Researchers fabricate complex optical components from fluids
Researchers have developed a way to create freeform optical components by shaping a volume of curable liquid polymer. The new method is poised to enable faster prototyping of customized optical components for a variety of applications including corrective lenses, augmented and virtual reality, autonomous vehicles, medical imaging and astronomy.
Common devices such as eyeglasses or cameras rely on lenses—optical components with spherical or cylindrical surfaces, or slight deviations from such shapes. However, more advanced optical functionalities can be obtained from surfaces with complex topographies. Currently, fabricating such freeform optics is very difficult and expensive because of the specialized equipment required to mechanically process and polish their surfaces.
"Our approach to making freeform optics achieves extremely smooth surfaces and can be implemented using basic equipment that can be found in most labs," said research team leader Moran Bercovici from the Technion—Israel Institute of Technology. "This makes the technology very accessible, even in low resource settings."
In Optica, Optica Publishing Group's journal, Bercovici and colleagues show that their new technique can be used to fabricate freeform components with sub-nanometer surface roughness in just minutes. Unlike other prototyping methods such as 3D printing, the fabrication time remains short even if the volume of the manufactured component increases.
"Currently, optical engineers pay tens of thousands of dollars for specially designed freeform components and wait months for them to arrive," said Omer Luria, one of the contributors to the paper. "Our technology is poised to radically decrease both the waiting time and the cost of complex optical prototypes, which could greatly speed up the development of new optical designs."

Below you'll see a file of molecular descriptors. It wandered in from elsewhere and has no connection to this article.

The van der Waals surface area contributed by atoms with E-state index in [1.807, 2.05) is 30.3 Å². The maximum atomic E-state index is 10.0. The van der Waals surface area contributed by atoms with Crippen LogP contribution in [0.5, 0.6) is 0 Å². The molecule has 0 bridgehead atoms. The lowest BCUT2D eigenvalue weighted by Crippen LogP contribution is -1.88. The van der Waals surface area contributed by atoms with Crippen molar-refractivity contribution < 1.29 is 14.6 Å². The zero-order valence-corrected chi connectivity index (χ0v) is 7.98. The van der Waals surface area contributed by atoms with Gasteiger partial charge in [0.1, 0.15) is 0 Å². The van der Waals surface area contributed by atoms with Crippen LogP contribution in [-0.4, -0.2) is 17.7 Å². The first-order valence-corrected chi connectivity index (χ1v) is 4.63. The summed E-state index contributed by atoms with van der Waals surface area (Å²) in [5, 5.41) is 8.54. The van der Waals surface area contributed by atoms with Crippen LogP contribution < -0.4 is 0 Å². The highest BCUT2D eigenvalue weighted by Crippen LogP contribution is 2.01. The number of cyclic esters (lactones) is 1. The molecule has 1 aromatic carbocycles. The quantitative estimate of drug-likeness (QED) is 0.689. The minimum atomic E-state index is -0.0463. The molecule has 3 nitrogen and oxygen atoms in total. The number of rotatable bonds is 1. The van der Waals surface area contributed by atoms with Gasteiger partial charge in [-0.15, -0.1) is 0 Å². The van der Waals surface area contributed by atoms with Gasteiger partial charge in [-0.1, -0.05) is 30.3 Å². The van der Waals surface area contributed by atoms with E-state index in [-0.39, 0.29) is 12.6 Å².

From eyeglasses to complex optics
The researchers decided to develop the new method after learning that 2.5 billion people around the world don't have access to corrective eyewear. "We set out to find a simple method for fabricating high quality optical components that does not rely on mechanical processing or complex and expensive infrastructure," said Valeri Frumkin, who first developed the method in Bercovici's lab. "We then discovered that we could expand our method to produce much more complex and interesting optical topographies."
One of the primary challenges in making optics by curing a liquid polymer is that for optics larger than about 2 millimeters, gravity dominates over surface forces, which causes the liquid to flatten into a puddle. To overcome this, the researchers developed a way to fabricate lenses using liquid polymer that is submerged in another liquid. The buoyancy counteracts gravity, allowing surface tension to dominate.
With gravity out of the picture, the researchers could fabricate smooth optical surfaces by controlling the surface topography of the lens liquid. This entails injecting the lens liquid into a supportive frame so that the lens liquid wets the inside of the frame and then relaxes into a stable configuration. Once the required topography is achieved, the lens liquid can be solidified by UV exposure or other methods to complete the fabrication process.
After using the liquid fabrication method to make simple spherical lenses, the researchers expanded to optical components with various geometries—including toroid and trefoil shapes—and sizes up to 200 mm. They show that the resulting lenses exhibited surface qualities similar to the best polishing technologies available while being orders of magnitude quicker and simpler to make. In the work published in Optica, they further expanded the method to create freeform surfaces, by modifying the shape of the supportive frame.
"We identified an infinite range of possible optical topographies that can be fabricated using our approach," said Mor Elgarisi, the paper's lead author. "The method can be used to make components of any size, and because liquid surfaces are naturally smooth, no polishing is required. The approach is also compatible with any liquid that can be solidified and has the advantage of not producing any waste."
The researchers are now working to automate the fabrication process so that various optical topographies can be made in a precise and repeatable way. They are also experimenting with various optical polymers to find out which ones produce the best optical components.
More information: Mor Elgarisi et al, Fabrication of freeform optical components by fluidic shaping, Optica (2021). DOI: 10.1364/OPTICA.438763
Journal information: Optica
Provided by The Optical Society